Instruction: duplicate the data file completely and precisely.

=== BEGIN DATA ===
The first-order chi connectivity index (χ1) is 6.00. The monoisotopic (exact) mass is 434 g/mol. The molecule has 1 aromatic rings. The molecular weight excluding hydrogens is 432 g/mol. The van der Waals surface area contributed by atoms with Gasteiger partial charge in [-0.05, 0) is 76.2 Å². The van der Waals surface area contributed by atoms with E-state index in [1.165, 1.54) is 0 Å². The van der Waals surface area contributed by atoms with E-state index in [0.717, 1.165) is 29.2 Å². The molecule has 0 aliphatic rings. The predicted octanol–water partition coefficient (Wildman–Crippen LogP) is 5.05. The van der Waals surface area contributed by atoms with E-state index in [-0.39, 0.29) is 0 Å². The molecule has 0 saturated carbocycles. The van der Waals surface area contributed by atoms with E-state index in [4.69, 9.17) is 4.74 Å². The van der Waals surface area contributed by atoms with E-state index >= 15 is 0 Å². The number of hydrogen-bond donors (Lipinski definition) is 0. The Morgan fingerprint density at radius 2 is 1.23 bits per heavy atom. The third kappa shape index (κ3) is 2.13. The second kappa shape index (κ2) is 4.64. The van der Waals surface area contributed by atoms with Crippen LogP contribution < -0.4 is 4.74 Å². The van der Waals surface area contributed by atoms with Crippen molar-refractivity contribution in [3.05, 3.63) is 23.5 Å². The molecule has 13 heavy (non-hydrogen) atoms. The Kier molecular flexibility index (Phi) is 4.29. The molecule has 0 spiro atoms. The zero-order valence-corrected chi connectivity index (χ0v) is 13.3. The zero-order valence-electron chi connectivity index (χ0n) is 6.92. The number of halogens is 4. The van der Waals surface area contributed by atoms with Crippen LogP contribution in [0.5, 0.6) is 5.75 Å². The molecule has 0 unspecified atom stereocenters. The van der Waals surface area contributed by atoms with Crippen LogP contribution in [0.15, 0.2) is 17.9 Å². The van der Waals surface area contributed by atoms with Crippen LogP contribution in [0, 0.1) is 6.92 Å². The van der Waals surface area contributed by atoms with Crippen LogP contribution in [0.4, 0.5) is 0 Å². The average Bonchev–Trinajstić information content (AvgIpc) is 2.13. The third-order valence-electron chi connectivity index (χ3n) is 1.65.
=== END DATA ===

The first-order chi connectivity index (χ1) is 6.00. The monoisotopic (exact) mass is 434 g/mol. The molecule has 1 aromatic rings. The molecular weight excluding hydrogens is 432 g/mol. The van der Waals surface area contributed by atoms with Gasteiger partial charge in [-0.05, 0) is 76.2 Å². The van der Waals surface area contributed by atoms with E-state index in [1.165, 1.54) is 0 Å². The van der Waals surface area contributed by atoms with E-state index in [0.717, 1.165) is 29.2 Å². The molecule has 0 aliphatic rings. The predicted octanol–water partition coefficient (Wildman–Crippen LogP) is 5.05. The van der Waals surface area contributed by atoms with E-state index in [-0.39, 0.29) is 0 Å². The molecule has 0 saturated carbocycles. The van der Waals surface area contributed by atoms with E-state index in [4.69, 9.17) is 4.74 Å². The van der Waals surface area contributed by atoms with E-state index >= 15 is 0 Å². The number of hydrogen-bond donors (Lipinski definition) is 0. The Morgan fingerprint density at radius 2 is 1.23 bits per heavy atom. The third kappa shape index (κ3) is 2.13. The second kappa shape index (κ2) is 4.64. The van der Waals surface area contributed by atoms with Crippen LogP contribution < -0.4 is 4.74 Å². The van der Waals surface area contributed by atoms with Crippen molar-refractivity contribution in [3.05, 3.63) is 23.5 Å². The molecule has 13 heavy (non-hydrogen) atoms. The Kier molecular flexibility index (Phi) is 4.29. The molecule has 0 spiro atoms. The zero-order valence-corrected chi connectivity index (χ0v) is 13.3. The zero-order valence-electron chi connectivity index (χ0n) is 6.92. The number of halogens is 4. The van der Waals surface area contributed by atoms with Crippen LogP contribution in [0.5, 0.6) is 5.75 Å². The molecule has 0 unspecified atom stereocenters. The van der Waals surface area contributed by atoms with Crippen LogP contribution in [0.15, 0.2) is 17.9 Å². The van der Waals surface area contributed by atoms with Crippen LogP contribution in [0, 0.1) is 6.92 Å². The van der Waals surface area contributed by atoms with Crippen LogP contribution in [0.4, 0.5) is 0 Å². The average Bonchev–Trinajstić information content (AvgIpc) is 2.13. The third-order valence-electron chi connectivity index (χ3n) is 1.65.